HAVANA TIMES — When I was fourteen, I got the crazy idea I wanted to learn to play the guitar. My parents didn’t have the money to buy me the instrument, so I decided to talk with Barbara, a friend of mine who lived in the building across the street and owned a Pablo Quintana guitar.
She had gotten the guitar for her birthday. Her parents were well-off, while mine were low-income. Though my friend wasn’t that interested in learning to play and had the guitar hanging on a wall in her room as a decoration, when I expressed my interest, she agreed to share the instrument so we would learn to play together.
The guitar came with a manual with basic lessons, those that end up giving us some blisters on our fingers and the needed dexterity to play.
We started playing following the instructions from the manual. After a few weeks, however, when I noticed the fingers on my right hand hurt terribly from practicing the C notes and my wrists were numb from repeating the exercises, I quickly grew tired of playing.
My friend insisted we kept at it a bit longer. The awkward routine we subjected ourselves to managed to beat us, and we had the idea of playing some cassettes with the music of famous guitarists, to see if we learned anything from it. Al Di Meola and Paco de Lucia were among them.
Paco de Lucia awakened special interest in me and made me curious about the kind of music he played, which was moving, sensual and happy at the same time. Later, I would attend a classical guitar concert held at Havana’s Amadeo Roldan theater. There, I practically ambushed the director at the theater entrance to ask him about the Spanish musicians. Seeing my interest, he gave me a number of recordings he had.
Every afternoon, we would sit down to listen to the music of Paco de Lucia in my friend’s mono tape player. At the time, we knew nothing of stereo recordings in Cuba. Even so, we would delight in listening to the rhythmic plucking of guitar chords, to the Aranjuez concert, his albums Fantasia flamenco (“Flamenco Fantasy”) and El duende flamenco (“Flamenco Elf”). My favorite of all, however, were La Barrosa (“Muddy”) and Entre dos aguas (“Between Two Rivers”) – the virtuosity that characterized them would almost make me feel the “strong touch” of his fingers inside me.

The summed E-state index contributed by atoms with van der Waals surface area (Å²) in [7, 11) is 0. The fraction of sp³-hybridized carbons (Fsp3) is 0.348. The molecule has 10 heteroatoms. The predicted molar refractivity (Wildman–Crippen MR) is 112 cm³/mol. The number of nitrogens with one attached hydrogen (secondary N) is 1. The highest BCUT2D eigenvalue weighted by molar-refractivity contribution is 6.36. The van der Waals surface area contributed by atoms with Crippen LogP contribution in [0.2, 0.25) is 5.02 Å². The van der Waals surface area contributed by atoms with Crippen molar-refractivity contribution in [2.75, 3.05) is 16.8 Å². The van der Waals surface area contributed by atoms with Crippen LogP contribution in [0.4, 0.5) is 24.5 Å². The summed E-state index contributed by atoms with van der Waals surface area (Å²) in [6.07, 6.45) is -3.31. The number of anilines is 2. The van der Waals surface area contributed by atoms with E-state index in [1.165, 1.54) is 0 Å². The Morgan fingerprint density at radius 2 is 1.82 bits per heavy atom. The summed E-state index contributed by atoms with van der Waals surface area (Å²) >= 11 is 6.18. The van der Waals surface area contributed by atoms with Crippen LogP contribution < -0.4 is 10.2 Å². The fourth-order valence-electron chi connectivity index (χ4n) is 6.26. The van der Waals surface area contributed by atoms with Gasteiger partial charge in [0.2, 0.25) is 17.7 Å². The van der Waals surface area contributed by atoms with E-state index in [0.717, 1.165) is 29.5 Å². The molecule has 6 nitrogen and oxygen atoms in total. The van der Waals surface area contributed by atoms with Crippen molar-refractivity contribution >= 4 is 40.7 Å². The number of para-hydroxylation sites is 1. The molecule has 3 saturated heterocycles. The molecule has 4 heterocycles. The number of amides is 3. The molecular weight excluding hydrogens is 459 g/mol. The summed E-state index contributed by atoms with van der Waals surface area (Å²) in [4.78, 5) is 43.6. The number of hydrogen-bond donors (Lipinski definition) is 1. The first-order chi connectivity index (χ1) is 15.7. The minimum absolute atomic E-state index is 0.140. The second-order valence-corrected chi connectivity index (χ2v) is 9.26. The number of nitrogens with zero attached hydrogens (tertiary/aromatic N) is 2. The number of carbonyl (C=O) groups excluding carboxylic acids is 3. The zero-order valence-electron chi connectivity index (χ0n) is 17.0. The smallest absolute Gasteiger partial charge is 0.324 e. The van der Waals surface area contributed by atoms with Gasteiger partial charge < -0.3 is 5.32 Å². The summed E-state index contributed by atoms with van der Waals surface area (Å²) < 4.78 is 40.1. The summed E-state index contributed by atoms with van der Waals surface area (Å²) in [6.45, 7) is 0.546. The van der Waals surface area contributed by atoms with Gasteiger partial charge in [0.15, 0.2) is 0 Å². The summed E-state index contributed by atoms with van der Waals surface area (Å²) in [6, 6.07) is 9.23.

Years later, Paco de Lucia would visit Cuba and I attended his concerts, dying to hear that living wonder play, to see how he had incorporated the cajon (a Peruvian instrument) into traditionl Spanish flamenco to make this music even more rhythmical and original.
His last concert is the one I recall most vividly. A friend invited me to see his one night only performance at Havana’s Karl Marx theatre in October of last year. Even though we sat in the second balcony, the “hen house”, as it is popularly known, and the performers looked like ants to us, I was still taken away by his playing, by the way he manipulated his “soul mate”, like a tender lover who allows herself to be seduced and acquiesces to her creator-lover.
The great musician – and experimenter from the very beginning – combined flamenco and jazz and had brought a flamenco singer and dancer to the show. It was a strange confluence of Spanish tradition (of fidelity to its roots) and the desire to appropriate other musical traditions and fuse them together.
The emotions I felt that night took me back to that first guitar my young hands were unable to understand, the guitar that was the musician’s entire life. I won’t say “rest in peace”. I will, say, rather: “Play your guitar for eternity, from up high, for all of us who love you.”
Also see: Paco de Lucia Leaves Us at 66